Finance Minister Yuval Steinitz is upping the ante in the government's campaign to force competition on Isracard, the country's largest credit card provider.
After TheMarker reported that the company was pressuring Knesset members in an attempt to scuttle an amendment that would force it to let other credit card providers clear transactions made with its cards, Steinitz asked coalition whip MK Zeev Elkin to impose coalition discipline during the vote in the Knesset Economics Committee.
The government-sponsored amendment would apply to all credit card providers that hold more than 10% of the market, but Isracard has the most to lose from it: It controls 17% of the market, the largest share held by any single company. Currently, Isracard is refusing to let other providers clear transactions made with its credit cards, which means that business owners need to go through Isracard if they want to be able to accept the company's credit cards.
The amendment is intended to increase competition in the credit card market and thus reduce fees.
After it receives committee approval, the amendment will be sent back to the Knesset plenum for a second and third reading, and if it passes, it will then become law.
TheMarker reported two days ago that Isracard was pressuring MKs to change the amendment's wording to include companies with more than 20% of the market - thereby excluding Isracard. Isracard CEO Dov Kotler, Chairman Irit Izakson and lobbyist Dafna Cohen had been contacting members of the Economics Committee, asking them to vote against the bill.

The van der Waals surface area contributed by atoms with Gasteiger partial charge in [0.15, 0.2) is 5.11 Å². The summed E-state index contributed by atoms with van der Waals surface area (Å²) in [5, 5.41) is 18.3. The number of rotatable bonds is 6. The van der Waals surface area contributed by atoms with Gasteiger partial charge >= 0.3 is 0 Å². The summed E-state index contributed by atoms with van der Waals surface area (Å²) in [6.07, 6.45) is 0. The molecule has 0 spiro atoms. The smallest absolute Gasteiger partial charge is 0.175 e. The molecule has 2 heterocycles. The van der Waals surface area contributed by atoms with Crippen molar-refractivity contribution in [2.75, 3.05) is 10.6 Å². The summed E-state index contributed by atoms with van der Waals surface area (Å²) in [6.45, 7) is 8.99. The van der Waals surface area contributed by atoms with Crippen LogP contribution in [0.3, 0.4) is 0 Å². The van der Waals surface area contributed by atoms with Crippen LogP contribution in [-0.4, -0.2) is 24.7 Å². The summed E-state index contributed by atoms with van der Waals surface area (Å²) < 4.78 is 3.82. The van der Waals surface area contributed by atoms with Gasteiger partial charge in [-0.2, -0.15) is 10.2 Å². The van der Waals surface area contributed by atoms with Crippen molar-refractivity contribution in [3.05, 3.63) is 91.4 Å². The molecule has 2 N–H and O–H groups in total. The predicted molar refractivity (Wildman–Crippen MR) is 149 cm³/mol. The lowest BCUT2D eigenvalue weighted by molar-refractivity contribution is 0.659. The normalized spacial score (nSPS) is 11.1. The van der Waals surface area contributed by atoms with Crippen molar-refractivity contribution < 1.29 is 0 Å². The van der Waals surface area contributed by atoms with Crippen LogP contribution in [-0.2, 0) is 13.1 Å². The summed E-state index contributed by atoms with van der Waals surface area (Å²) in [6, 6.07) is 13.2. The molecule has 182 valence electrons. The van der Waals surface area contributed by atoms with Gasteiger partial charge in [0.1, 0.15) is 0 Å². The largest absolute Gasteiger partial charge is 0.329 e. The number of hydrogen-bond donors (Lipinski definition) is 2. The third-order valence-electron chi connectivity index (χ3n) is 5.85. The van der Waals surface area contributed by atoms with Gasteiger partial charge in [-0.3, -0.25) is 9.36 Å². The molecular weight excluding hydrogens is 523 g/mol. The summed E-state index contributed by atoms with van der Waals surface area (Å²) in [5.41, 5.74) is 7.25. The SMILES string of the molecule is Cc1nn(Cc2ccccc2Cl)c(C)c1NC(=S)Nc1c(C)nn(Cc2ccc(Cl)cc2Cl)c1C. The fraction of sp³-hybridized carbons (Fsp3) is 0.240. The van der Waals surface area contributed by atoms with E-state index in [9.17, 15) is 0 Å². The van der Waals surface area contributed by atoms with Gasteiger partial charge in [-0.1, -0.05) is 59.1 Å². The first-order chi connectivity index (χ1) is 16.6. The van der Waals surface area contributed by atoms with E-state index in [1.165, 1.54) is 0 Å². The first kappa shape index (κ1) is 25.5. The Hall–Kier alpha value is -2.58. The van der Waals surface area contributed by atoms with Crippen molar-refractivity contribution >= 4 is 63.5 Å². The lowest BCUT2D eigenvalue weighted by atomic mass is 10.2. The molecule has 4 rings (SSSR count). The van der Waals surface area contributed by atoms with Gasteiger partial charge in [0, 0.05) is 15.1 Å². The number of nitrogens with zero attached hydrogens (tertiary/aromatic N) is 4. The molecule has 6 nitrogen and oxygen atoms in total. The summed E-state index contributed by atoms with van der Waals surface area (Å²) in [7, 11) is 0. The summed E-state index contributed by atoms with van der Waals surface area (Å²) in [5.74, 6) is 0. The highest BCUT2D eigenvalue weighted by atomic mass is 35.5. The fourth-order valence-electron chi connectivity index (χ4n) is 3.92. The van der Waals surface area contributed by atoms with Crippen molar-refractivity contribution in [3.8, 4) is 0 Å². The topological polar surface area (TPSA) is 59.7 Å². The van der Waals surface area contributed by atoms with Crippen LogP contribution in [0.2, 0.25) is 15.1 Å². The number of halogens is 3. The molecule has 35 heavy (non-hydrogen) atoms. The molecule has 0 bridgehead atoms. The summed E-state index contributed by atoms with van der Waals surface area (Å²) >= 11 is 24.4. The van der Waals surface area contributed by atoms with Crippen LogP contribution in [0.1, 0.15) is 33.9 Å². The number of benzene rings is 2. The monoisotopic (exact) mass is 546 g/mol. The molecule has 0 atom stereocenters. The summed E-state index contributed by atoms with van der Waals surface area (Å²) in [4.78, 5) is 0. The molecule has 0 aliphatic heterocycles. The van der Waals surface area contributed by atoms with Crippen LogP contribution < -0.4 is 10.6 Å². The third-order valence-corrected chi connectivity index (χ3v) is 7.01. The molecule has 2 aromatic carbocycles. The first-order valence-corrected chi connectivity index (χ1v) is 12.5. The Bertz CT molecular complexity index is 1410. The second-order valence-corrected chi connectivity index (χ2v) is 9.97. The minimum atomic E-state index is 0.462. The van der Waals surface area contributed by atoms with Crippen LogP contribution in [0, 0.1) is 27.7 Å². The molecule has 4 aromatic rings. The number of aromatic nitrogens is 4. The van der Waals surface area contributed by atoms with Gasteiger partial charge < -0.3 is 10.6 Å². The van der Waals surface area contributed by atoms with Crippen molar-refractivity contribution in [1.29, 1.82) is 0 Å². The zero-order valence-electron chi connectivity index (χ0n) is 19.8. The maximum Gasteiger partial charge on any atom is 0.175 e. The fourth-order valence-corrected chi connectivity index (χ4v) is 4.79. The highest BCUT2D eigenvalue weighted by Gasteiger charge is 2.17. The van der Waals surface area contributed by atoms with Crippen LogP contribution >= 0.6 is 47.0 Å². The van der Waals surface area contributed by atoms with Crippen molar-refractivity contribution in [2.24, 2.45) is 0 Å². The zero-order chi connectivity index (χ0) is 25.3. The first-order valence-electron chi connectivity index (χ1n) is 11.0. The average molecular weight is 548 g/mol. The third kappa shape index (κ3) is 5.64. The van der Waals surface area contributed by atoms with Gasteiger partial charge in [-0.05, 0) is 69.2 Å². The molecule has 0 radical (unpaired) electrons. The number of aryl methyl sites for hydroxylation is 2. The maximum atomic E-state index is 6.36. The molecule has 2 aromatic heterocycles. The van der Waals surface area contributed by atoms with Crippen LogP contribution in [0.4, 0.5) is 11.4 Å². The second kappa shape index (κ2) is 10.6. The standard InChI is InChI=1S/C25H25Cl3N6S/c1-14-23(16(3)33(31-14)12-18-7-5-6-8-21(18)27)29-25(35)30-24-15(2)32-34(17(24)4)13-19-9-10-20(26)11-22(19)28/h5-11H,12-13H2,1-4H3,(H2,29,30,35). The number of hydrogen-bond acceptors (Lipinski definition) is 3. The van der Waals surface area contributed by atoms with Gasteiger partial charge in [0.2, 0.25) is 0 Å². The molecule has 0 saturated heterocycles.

Isracard's executives had also argued that their brand deserved special protection because it was "blue-and-white," as opposed to, say, Visa.
Knesset Economics Committee Chairman MK Carmel Shama-Hacohen retorted, "If we're talking about protecting the 'blue-and-white,' then we need to be protecting Israeli consumers and businesses before we protect a 'blue-and-white' brand."
Meanwhile, lobbyists on behalf of Visa Cal and Gama Management and Clearing have been calling on Knesset members to approve the amendment.
Want to enjoy 'Zen' reading - with no ads and just the article? Subscribe todaySubscribe now